Milwaukee Bucks' Giannis Antetokounmpo (34) dunks during the first half of Game 3 of basketball's NBA Finals against the Phoenix Suns, Sunday, July 11, 2021, in Milwaukee. (AP Photo/Aaron Gash)

First of all, let’s be clear: Shaquille O’Neal was the single most dominant force in basketball since Wilt Chamberlain. At the end of an era when centers still ruled the earth’s hoops courts, O’Neal was the baddest big man of them all, punishing anyone who dared to challenge him in the paint with bruising post moves that typically resulted in cowering defenders and arena-shaking dunks. And it was worse if you were poor ol’ Chris Dudley.

So when Giannis Antetokounmpo started drawing comparisons to Shaq with his dominant play for the Milwaukee Bucks against the Phoenix Suns in the NBA Finals, the “Get off my lawn” reflex had to be ignored. It required taking a moment to consider the merit of these claims. Giannis’ prodigious numbers certainly rise to the level of Shaq’s after the damage the Bucks superstar did in last Sunday’s 120-100 Game 3 win over the Suns.

Second player ever to have 40-plus points and 10-plus rebounds in back-to-back NBA Finals games. The first? The Diesel. Third-most shots (14) within five feet of the basket in a Finals game in the last 25 postseasons, with only one player having more — that’s right: Shaq.

The stats paint a telling picture of Antetokounmpo’s relentlessness around the rim. No longer hobbled by a sprained knee that seemed to imperil the Bucks’ championship hopes, the two-time MVP remarkably has been rejuvenated, showing no ill effects against a stout Suns defense. The clean bill of health was confirmed last Sunday when he followed up his 42 points and 12 rebounds in Milwaukee’s Game 2 loss with 41 points, 13 rebounds and six assists in a Game 3 victory that cut the Bucks’ series deficit to 2-1.

Like O’Neal, Antetokounmpo is doing his damage inside, and he’s putting his head down and bulling his way to the basket to produce point-blank looks or entice whistles from referees. On Sunday, Giannis also shot an un-Shaq-like 13-for-17 from the free-throw line.

The way Antetokounmpo tells it, he’s just keeping it simple. “I feel like always I try to go to my strength, which is drive and getting downhill, getting in the paint, making the right pass and all that,” he said Tuesday.

Chris Paul talked about how the Suns need to “keep trying to build a wall” to stem the tidal wave of drives to the basket by Antetokounmpo. “He comes down there, he dunks, he dunks some more and he shoots a layup,” the Suns point guard said matter-of-factly.

Paul reluctantly addressed the Giannis/Shaq talk, though. “Yeah, those comparisons,” he begrudgingly acknowledged. “Shaq didn't push the break. He did in the All-Star Game. Well, he did a few times when he threw that lob or something like that.”

Like Antetokounmpo, O’Neal won consecutive MVPs, only he accomplished that feat during the playoffs. He was named Finals MVP for all three titles of the Los Angeles Lakers’ three-peat from 2000 to 2002. But unlike Shaq, Giannis doesn’t have a legendary sidekick like O’Neal had in the late great Kobe Bryant to share the burden.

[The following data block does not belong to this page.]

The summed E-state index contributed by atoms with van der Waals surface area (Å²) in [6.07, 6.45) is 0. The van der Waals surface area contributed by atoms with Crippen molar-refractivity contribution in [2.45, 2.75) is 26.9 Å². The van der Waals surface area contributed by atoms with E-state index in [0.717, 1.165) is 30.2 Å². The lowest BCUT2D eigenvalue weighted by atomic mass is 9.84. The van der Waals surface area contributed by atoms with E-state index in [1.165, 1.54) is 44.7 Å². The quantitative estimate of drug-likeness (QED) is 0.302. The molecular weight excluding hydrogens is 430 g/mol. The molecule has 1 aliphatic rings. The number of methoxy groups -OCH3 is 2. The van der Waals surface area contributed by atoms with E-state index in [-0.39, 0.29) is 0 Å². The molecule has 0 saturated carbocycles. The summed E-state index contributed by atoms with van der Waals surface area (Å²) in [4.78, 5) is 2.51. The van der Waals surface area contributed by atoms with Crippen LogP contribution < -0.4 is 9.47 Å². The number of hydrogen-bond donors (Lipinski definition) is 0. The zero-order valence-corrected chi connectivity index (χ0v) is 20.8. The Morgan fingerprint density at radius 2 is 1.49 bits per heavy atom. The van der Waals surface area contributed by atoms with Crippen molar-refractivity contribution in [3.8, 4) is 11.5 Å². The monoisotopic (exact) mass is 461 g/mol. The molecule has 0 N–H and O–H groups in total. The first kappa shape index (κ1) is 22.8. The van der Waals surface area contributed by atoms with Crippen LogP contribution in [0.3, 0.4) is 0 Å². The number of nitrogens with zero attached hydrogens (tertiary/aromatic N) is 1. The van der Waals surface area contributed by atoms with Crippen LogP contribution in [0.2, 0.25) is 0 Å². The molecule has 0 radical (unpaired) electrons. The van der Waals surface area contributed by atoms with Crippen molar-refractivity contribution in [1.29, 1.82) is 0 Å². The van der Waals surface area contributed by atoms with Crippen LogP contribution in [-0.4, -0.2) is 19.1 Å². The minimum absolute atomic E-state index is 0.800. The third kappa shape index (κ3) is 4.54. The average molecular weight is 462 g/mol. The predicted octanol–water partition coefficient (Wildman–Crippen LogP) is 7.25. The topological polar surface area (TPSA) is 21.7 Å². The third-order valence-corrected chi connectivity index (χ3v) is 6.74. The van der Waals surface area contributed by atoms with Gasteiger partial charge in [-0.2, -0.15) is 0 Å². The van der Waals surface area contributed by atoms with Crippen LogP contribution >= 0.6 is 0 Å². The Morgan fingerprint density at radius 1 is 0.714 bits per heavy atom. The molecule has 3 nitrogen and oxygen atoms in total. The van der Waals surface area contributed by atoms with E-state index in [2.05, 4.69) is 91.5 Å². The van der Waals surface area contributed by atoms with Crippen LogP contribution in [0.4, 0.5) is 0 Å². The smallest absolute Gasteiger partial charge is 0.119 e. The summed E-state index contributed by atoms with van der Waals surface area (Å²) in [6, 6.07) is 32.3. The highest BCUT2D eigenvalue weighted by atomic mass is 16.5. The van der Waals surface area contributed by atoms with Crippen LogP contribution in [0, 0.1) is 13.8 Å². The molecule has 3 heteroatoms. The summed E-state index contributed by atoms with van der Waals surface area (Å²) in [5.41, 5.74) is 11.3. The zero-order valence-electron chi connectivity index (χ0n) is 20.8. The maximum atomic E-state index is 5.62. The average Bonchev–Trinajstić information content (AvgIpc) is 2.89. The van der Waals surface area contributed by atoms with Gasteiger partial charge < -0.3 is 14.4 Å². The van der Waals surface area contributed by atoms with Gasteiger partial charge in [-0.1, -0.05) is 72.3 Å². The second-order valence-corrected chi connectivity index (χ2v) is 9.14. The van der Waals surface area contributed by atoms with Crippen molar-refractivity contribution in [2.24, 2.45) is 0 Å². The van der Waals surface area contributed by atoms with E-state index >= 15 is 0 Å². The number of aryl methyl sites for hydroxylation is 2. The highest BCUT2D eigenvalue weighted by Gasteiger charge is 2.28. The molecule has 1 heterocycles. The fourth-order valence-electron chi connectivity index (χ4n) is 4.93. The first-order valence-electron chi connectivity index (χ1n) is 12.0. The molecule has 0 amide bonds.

Antetokounmpo is the face of the Milwaukee franchise and the focal point of its offense, which means he’s the primary target of every opponent’s defensive game plan. Sure, the Bucks upgraded their supporting cast with the additions of Jrue Holiday and P.J. Tucker, but they aren’t winning their first NBA championship since 1971 with Giannis playing a bit part. He absolutely has to be the star who produces every game no matter what, especially on nights when Khris Middleton and/or Holiday aren’t consistently hitting shots.

“I guess honestly this is what we kind of expect from him, right?” Holiday said Tuesday of Antetokounmpo’s Shaq-esque run. “He's the leader of our team. He's talked about this moment so many times, and him being in this moment and the responsibility that he feels. This is what we expect.”

The 3-point shot has downsized the game of basketball, letting diminutive sharpshooters to dictate play and allowing only the most versatile of big men to take the floor. So, to call Giannis the modern-day Shaq, after what he’s done the last two games, is completely accurate. He is not letting anyone get in his way. And right now, keeping Deandre Ayton, the Suns’ 7-foot center, out of foul trouble might be the best chance for Phoenix to slow Antetokounmpo’s roll.

So has Giannis really been as dominant as Shaq? In today’s NBA, yes, he has. The irony is that O’Neal always wanted to do do little-guy things — or Giannis-type things — to show off his skill set. He would seize the chance to corral a defensive rebound, drive coast-to-coast and score at the rim. But in Shaq’s case, a defense building a wall to stop him would not have been wise. Not against a 7-1 ball of energy that weighed 325 pounds and invited contact.

Milwaukee can’t afford to have Antetokounmpo stop his impression of O’Neal. Another show of force by Giannis in a Game 4 victory on Wednesday would not only reduce the Finals to a three-game series, but it would also give the Bucks the momentum going into Game 5 in Phoenix as well as the supreme confidence that they have the best player of the Finals functioning at an elite level — a championship level. Maybe if Antetokounmpo delivers a title, Shaq will even let him keep the “Superman” nickname.

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